When Work & Family Collide is the first book I have read from Andy Stanley. And it was very helpful to me personally. Stanley's main idea in this book is that we are all going to cheat something. There is never enough time in the day to do everything that we need to get done. The main two areas of our life that often compete with each other are our families and our jobs. So, if we are going to cheat, as he argues we all do, why not cheat by design (this book was previously published under the name Choosing to Cheat).
The most common excuse people give for why they cheat on their family with their job is because they simply have to do it. There is nobody else that can do what they are doing. The really good Christians at this point, Stanley points out, will pray that God will fill the void at home while they have to rush off to their job. He points out the error in that thinking:
"First, we are assuming that God could not just as easily fill the void at work as he could the void at home. Second, we are asking God to fill a gap that only we can fill while we scurry off to do a job that a thousand other people could do." (29)
Another error that Stanley points out is that it is not just enough to say we want to be with our family. It is not just enough for us to say things like, "Well, they know my heart." He makes the point that our family can't see our heart, but they can see our schedule (44). Maybe we need to love our families with our schedules more than we do with our words.
His main textual argument in the book is Daniel. When faced with a situation of having to please King Nebuchadnezzar or his invisible King, Daniel decided that he needed to honor the Lord. No matter the circumstances. Drawing out principles from Daniel, he says that when we are in a similar dilemma, we should make up our mind, come up with a plan, and then set up a test.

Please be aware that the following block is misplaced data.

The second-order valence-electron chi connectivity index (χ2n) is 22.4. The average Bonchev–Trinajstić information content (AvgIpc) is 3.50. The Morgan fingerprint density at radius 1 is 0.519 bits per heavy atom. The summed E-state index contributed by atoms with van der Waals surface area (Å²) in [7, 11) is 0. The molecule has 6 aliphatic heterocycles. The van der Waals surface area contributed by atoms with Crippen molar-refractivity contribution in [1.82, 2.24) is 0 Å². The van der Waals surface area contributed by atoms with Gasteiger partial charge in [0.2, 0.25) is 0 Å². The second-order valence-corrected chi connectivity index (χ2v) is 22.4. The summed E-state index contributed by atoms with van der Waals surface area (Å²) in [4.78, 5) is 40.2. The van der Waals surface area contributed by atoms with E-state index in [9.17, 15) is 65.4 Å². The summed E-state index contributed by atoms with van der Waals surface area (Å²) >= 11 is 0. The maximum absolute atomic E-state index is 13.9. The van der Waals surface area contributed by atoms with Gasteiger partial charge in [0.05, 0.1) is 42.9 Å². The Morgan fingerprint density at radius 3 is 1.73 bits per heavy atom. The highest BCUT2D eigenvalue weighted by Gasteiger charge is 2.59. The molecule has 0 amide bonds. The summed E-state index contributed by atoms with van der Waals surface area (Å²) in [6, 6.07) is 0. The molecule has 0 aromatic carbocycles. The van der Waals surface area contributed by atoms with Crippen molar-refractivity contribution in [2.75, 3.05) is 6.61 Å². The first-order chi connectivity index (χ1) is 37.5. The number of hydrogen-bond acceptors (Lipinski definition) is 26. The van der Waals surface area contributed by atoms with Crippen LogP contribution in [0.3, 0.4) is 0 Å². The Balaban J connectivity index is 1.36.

Maybe the most helpful sentence in the book is when he shared this question:
"What change would your spouse like you to make in regard to your schedule?" (96)
That's not just a good question to ask your spouse. That's a great question! To further that thought, he says later in the book:
"Let's face it. One day you'll come home from the office for the last time. Nobody retires from his or her family to spend his or her final days in the office. Your last day may be at sixty-five when you retire or at thirty-five when you're laid off. Either way, you're coming home. What and who you come home to will be determined by how you live out your priorities between now and then." (130)
This book is easy to read, filled with stories of successes and failures. It is a book that can be read in a few days (or hours) if you give it time. Whether you struggle with balancing work or family, or think that everything is okay, this book could be helpful. His principles are biblical and convicting, which makes them very helpful. I would highly recommend it to you.
I received a copy of When Work & Family Collide by Andy Stanley from Waterbrook Multnomah Publishing Group for review.